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Why there's trouble on the India-China border

By Jayadev Ranade
June 29, 2017 10:20 IST
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The choice of Dhoka La for the intrusion by Chinese troops is significant and suggests a twin objective of pressuring Thimpu to allow Beijing to establish an embassy there and reinforcing Chinese claims on Arunachal Pradesh, warns former RA&W officer Jayadev Ranade.

Chinese soldiers at Nathu La Pass


Strategy, sovereignty and territorial interests are all at play in the stand-off currently underway between Chinese and Indian troops.

After nearly a decade, Beijing has chosen to reactivate the border with India in the Sikkim sector in the Dhoka La area in the tri-junction between India, Tibet and Bhutan.

The face-off has now continued for over ten days with two flag meetings at the border failing to resolve the issue and defuse tension and both sides building up their troop strength in the area.

In contrast to previous such occasions, this time statements emerging out of Beijing contain escalating rhetoric suggesting that China is hardening its position.

The timing of China's intrusion, which coincided with Prime Minister Narendra Modi's first meeting with US President Donald J Trump in Washington is, at the least, a convenient coincidence.

China has long been concerned about India's warming ties with the US and, with an unpredictable future for Sino-US relations under Trump, Beijing's worries will have increased.

This was reflected in the article in the State-run Global Times on June 26, 2017, which actually warned that close Indo-US ties 'could even lead to catastrophic results'.

The newspaper cautioned India that if it ceases to be non-aligned and 'becomes a pawn for the US in countering China, it will be caught up in a strategic dilemma and new geopolitical frictions will be triggered in South Asia'.

It advised New Delhi to 'avoid being roped into a geopolitical trap', adding that 'despite its anxieties over China's rise, maintaining a stable relationship with China is of more importance to its security and development'.

Another article in the Global Times also on June 26, sought to make a link between the Dalai Lama and the pilgrimage to Kailash Mansarovar.

Reacting to reports that China had stopped 50 pilgrims from travelling through Nathu La to Kailash Mansarovar, the Global Times tried to portray that China's actions are not aimed at ordinary Indian pilgrims and that India was to blame for the suspension of the 'yatra'.

The newspaper claimed 'China has always been open-minded on Indian pilgrims and will not indiscriminately prevent them from entering even if Sino-Indian ties are strained over the 14th Dalai Lama's visit to India' (sic).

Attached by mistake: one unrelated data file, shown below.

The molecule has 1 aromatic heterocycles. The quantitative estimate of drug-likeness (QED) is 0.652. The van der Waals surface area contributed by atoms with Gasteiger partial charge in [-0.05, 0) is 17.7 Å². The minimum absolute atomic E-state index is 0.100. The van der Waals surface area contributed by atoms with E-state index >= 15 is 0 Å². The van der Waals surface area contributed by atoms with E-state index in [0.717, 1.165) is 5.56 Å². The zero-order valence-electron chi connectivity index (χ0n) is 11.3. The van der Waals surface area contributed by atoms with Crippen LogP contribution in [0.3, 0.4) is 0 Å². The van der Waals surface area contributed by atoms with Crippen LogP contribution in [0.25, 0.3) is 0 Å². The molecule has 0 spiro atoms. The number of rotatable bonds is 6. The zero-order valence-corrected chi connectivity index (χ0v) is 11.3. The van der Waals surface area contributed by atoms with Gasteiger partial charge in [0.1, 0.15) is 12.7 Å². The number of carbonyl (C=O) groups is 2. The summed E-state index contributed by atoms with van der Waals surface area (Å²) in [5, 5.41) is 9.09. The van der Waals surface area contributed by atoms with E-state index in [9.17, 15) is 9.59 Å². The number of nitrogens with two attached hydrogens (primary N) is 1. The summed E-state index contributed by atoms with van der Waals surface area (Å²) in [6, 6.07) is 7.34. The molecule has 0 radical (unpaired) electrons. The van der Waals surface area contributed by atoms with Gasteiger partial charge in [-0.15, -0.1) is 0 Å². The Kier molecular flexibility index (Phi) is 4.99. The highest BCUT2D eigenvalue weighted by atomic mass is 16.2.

Interestingly, the article quoted Zhu Weiqun, currently chairman of the ethnic and religious committee of the Chinese people's political consultative conference and formerly executive vice minister of the Chinese Communist party central committee's united front work department, which handles matters relating to Tibetans and China's other ethnic minorities.

Since his term in the UFWD, Zhu Weiqun has been assessed to be a hardliner on matters relating to Tibetans and the Dalai Lama.

The Global Times article quoted him as saying 'Despite China's efforts for improving passes for pilgrims, India has added difficulties for pilgrims to guard against China.'

It was in 2003, during then prime minister Atal Bihari Vajpayee's visit to Beijing that China agreed to accept Sikkim as part of India.

In accordance with the agreement the first official maps published by China thereafter, which was only in 2006, depicted Sikkim as part of India.

But within months the number of intrusions by China's People's Liberation Army in northern Sikkim increased.

At least 75 intrusions by PLA personnel were reported in 2007.

In 2008, when India's external affairs minister visited Beijing the Chinese vice foreign minister informed him that Sikkim was not a settled issue, thus casting doubt on China's credibility and indicating that China would not abide by the agreement signed between the two countries.

The present face-off appears to confirm that.

The choice of Dhoka La for the intrusion by Chinese troops is significant and suggests a twin objective of pressuring Thimpu to allow Beijing to establish an embassy there and reinforcing Chinese claims on Arunachal Pradesh.

Dhoka La is on the tri-junction between India, China (Tibet) and Bhutan.

China has been trying to build a road through Bhutanese territory, to which Thimpu has objected, up to Gyemochen, which is towards the lower end of the tri-junction.

China claims Gyemochen is the tri-junction between India, China (Tibet) and Bhutan whereas Survey of India maps of 1956 show Batang La, north of Gyemochan, as the tri-junction.

The difference of 18 kms would affect the claims of both countries regarding the border with reference to the McMahon Line, which Beijing describes as 'illegal' beyond Myanmar.

The ongoing Chinese action needs to be viewed in the backdrop of China's growing assertiveness over the past decade and the strain in Sino-Indian relations particularly since 2015.

China's official media articles surrounding the ongoing incident at Dhoka La also reflect Beijing's ire at India's unwillingness to acquiesce to the China Pakistan Economic Corridor or One Belt, One Road, thus putting at risk both these strategic initiatives.

Jayadeva Ranade, former additional secretary in the Cabinet Secretariat, Government of India, is President of the Centre for China Analysis and Strategy.

IMAGE: Chinese soldiers at the border with India at Nathu-la Pass in Sikkim. Photograph: Desmond Boylan/Reuters

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Jayadev Ranade